The United Nations International Organization for Migration (IOM) has announced that at least 670 people are estimated to have lost their lives in a landslide in Papua New Guinea, an island nation north of Australia.

Serhan Aktoprak, IOM's regional officer, told the Australian television channel ABC that the scale of the disaster was far beyond what was initially estimated. "Estimates suggest that 150 or more houses will be buried six to eight meters deep. Our concern is that 670 or more people have lost their lives."

30 candidates in a village of 46 inhabitants! 30 candidates in a village of 46 inhabitants!

Stating that search and rescue operations in the area where the disaster occurred are being carried out with difficulty, Aktoprak pointed out that the dense mass of soil that continues to collapse and the fragments breaking off from the rocks pose a "great danger" for those carrying out relief work and that this increases the compressive force on the places under the ground. Serhan Aktoprak said that both relief workers and the 1,250 people in the region were trying to find safe shelter.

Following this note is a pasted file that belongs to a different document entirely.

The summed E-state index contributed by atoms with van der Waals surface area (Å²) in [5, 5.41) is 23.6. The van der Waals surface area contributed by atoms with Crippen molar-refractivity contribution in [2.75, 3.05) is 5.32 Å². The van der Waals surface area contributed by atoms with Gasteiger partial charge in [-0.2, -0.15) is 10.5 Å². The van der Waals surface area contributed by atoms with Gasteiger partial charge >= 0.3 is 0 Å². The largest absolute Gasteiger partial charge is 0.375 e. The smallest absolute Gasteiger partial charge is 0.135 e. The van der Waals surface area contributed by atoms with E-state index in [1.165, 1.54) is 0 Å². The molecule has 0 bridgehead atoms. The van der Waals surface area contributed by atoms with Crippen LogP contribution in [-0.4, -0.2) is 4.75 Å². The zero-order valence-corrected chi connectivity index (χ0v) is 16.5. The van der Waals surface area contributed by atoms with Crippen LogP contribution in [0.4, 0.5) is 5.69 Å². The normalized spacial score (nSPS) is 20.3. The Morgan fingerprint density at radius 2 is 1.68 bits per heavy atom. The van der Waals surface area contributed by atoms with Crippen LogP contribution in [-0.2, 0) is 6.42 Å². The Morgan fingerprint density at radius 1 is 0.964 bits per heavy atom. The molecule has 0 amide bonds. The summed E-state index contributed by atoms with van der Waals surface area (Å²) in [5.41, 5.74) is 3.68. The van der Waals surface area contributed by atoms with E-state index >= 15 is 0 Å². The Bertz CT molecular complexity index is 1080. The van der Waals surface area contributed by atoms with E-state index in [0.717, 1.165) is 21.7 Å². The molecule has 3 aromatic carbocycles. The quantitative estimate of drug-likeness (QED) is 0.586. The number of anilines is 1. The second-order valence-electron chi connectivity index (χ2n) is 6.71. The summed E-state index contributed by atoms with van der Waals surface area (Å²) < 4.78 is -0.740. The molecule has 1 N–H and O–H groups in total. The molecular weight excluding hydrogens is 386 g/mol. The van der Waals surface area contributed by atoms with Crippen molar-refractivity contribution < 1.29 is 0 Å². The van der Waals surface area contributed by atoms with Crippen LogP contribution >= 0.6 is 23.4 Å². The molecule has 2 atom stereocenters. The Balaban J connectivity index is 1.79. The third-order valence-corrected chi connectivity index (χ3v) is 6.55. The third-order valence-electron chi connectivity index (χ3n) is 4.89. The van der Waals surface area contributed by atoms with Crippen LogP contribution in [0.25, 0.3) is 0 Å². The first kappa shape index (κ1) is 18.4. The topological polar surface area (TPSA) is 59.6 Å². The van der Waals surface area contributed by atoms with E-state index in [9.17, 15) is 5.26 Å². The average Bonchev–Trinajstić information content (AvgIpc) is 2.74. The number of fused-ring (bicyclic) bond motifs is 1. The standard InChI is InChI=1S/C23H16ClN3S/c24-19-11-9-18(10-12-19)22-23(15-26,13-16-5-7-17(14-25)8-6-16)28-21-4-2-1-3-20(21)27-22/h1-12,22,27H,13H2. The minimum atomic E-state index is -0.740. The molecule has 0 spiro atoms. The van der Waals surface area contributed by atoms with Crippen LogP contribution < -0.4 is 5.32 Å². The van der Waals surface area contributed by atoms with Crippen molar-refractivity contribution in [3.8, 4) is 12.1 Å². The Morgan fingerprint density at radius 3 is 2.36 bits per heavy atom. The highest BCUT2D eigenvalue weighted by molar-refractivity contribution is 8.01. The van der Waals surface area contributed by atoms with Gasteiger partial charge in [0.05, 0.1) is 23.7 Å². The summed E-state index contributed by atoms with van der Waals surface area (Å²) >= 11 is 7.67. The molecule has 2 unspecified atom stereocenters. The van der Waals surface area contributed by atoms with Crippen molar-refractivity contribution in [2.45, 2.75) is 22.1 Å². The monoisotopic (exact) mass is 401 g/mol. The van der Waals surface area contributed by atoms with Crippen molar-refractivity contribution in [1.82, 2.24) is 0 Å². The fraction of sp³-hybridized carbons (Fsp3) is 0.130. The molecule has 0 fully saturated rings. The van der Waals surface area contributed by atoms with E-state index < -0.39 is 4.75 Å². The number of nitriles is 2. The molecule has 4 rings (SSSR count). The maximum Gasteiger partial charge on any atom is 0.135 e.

Papua New Guinea on earthquake fault line

Papua New Guinea, which is close to the equator line, often experiences heavy downpours, has a population of 10 million. The island country is also located on the fault line, which is also described as the "Pacific Ring of Fire" in terms of seismic activity. In the country, where earthquakes occur frequently, the last tremor of 4.5 magnitude was recorded 10 days ago. It is not yet known whether there is a connection between earthquakes and landslides.

The landslide that occurred in Papua New Guinea at around 03:00 local time on Friday occurred in the Enga region, 600 kilometers from the capital Port Moresby. The Australian Ministry of Foreign Affairs announced that six villages were affected by the disaster, while IOM announced that more than 100 houses, a school, many shops and a gas station were buried under the soil.

Editor: David Goodman